Charles Sturt University (CSU) is moving towards a new generation of power to save money and the environment.
CSU has built a cogeneration, or cogen, power plant that will improve the University's efficiency in energy use while also lowering its annual greenhouse gas emissions by seven per cent.
This cogen milestone will be celebrated at CSU in Bathurst at 11.30am Tuesday 30 September with the official opening of the system by the University's Vice-Chancellor, Professor Andrew Vann, and NSW Member for Bathurst the Hon. Paul Toole, MP.
Professor Vann said, "The new cogen power plant demonstrates the University's commitment to sustainable energy efficiency, in partnership with the NSW Office of Environment and Heritage (OEH) Energy Saver Program.
"Charles Sturt University aims to become a carbon neutral organisation by 2015, and a key component of our journey towards this is through improved energy efficiency within our buildings and facilities.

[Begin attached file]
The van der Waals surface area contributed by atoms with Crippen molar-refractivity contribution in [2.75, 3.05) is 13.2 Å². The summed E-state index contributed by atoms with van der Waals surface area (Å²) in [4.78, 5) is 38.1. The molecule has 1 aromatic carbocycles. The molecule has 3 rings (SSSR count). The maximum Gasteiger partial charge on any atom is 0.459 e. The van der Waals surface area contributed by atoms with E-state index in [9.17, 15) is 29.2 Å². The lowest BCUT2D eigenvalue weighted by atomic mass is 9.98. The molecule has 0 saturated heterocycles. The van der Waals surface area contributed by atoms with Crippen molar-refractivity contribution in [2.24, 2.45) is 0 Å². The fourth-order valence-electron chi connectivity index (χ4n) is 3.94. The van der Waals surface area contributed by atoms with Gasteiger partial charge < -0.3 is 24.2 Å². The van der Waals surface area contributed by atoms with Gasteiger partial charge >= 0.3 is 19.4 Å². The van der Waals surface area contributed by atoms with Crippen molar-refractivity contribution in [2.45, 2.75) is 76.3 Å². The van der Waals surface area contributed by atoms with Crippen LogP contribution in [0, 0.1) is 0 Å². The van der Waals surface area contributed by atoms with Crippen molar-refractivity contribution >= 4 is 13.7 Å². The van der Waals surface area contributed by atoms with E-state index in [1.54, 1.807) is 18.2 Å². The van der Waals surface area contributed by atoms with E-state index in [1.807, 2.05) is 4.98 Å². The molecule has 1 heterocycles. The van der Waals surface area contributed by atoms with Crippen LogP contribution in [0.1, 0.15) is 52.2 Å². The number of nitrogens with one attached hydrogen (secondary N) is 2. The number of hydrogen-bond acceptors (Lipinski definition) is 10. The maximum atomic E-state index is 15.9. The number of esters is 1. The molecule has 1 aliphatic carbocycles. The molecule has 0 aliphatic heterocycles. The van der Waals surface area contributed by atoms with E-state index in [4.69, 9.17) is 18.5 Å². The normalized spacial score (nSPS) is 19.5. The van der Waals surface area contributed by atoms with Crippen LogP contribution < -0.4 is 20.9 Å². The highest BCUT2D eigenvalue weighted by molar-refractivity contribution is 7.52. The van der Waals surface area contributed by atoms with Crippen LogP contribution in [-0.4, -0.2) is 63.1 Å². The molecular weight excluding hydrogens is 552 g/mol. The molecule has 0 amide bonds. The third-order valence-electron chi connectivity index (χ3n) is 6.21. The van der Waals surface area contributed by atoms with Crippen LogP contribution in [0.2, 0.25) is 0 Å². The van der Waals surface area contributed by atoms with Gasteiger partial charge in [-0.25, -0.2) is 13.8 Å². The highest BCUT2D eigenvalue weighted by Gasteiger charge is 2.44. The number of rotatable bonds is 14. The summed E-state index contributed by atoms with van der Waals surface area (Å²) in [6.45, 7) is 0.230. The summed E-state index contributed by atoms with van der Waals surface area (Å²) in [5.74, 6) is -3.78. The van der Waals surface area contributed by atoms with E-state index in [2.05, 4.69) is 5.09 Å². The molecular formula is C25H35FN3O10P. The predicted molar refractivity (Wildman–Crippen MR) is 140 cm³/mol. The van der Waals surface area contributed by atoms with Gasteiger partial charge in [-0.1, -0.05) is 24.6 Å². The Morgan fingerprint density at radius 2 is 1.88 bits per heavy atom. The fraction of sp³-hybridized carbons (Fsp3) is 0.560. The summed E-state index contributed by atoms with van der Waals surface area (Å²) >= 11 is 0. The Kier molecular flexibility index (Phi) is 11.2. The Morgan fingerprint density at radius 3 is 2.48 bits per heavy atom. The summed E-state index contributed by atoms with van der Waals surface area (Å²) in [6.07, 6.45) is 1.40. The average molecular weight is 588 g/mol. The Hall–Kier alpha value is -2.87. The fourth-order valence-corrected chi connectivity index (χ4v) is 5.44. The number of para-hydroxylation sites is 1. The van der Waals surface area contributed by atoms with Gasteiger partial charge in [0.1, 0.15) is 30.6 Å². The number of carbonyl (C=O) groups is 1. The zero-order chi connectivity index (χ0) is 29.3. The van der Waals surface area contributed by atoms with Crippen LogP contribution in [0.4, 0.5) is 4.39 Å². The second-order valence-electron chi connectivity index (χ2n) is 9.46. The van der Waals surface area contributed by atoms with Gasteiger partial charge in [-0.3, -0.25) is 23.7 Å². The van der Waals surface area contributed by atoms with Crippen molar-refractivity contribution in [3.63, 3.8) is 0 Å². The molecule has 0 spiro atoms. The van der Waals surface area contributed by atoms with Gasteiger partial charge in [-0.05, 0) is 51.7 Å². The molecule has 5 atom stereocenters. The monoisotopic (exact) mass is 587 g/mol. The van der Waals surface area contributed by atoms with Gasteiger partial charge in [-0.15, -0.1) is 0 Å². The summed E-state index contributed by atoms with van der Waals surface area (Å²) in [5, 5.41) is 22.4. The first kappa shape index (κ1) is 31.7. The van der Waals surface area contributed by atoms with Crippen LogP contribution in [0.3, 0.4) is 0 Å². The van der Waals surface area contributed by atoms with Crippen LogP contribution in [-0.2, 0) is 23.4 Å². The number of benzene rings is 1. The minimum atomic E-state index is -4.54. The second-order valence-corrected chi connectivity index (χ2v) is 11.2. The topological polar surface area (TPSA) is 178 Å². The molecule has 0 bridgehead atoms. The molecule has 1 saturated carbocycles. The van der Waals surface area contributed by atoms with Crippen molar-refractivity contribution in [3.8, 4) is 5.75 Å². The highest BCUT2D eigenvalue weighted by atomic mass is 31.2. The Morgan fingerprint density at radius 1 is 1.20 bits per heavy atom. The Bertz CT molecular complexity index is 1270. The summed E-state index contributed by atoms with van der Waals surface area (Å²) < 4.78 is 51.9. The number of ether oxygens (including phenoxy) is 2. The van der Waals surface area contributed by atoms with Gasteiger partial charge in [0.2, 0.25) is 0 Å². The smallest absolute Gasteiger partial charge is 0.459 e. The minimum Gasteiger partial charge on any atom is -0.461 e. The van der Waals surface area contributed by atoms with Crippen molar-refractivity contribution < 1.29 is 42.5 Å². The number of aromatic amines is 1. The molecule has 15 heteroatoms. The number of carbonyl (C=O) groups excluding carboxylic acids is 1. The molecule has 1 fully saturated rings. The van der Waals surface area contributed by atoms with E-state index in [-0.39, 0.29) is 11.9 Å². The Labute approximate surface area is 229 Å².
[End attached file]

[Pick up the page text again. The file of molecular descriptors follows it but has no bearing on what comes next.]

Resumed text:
"Some of our initiatives to date include co-funded energy efficiency audits, technical advice relating to implementation of audit recommendations, and published technology reports for lighting and cogeneration, to name a few."
Cogen uses natural gas, which emits low amounts of carbon dioxide, to power a large engine to generate electricity. The CSU system will produce 65 per cent of the power needed for CSU in Bathurst, for use in student residences to equipment used in research laboratories.
The engine's heat recovery system will also provide hot water for use in many campus buildings and for heating.
The switch to cogen energy has been about four years in development.
Manager of CSU Green, Mr Ed Maher, is pleased to see the system now in operation.
"Cogen forms part of CSU's multifaceted strategy to improve energy efficiency and reduce greenhouse gas emissions across our operations," Mr Maher said.
"The cogen plant will generate more than half the electricity needed on the campus, will help cut costs, and most importantly, reduce the University's carbon footprint."
CSU estimates that after one year of operation, the cogen plant will save the University $247 000 compared to power used from the electricity grid, and reduce greenhouse gas emissions entering the atmosphere by 2 870 tonnes.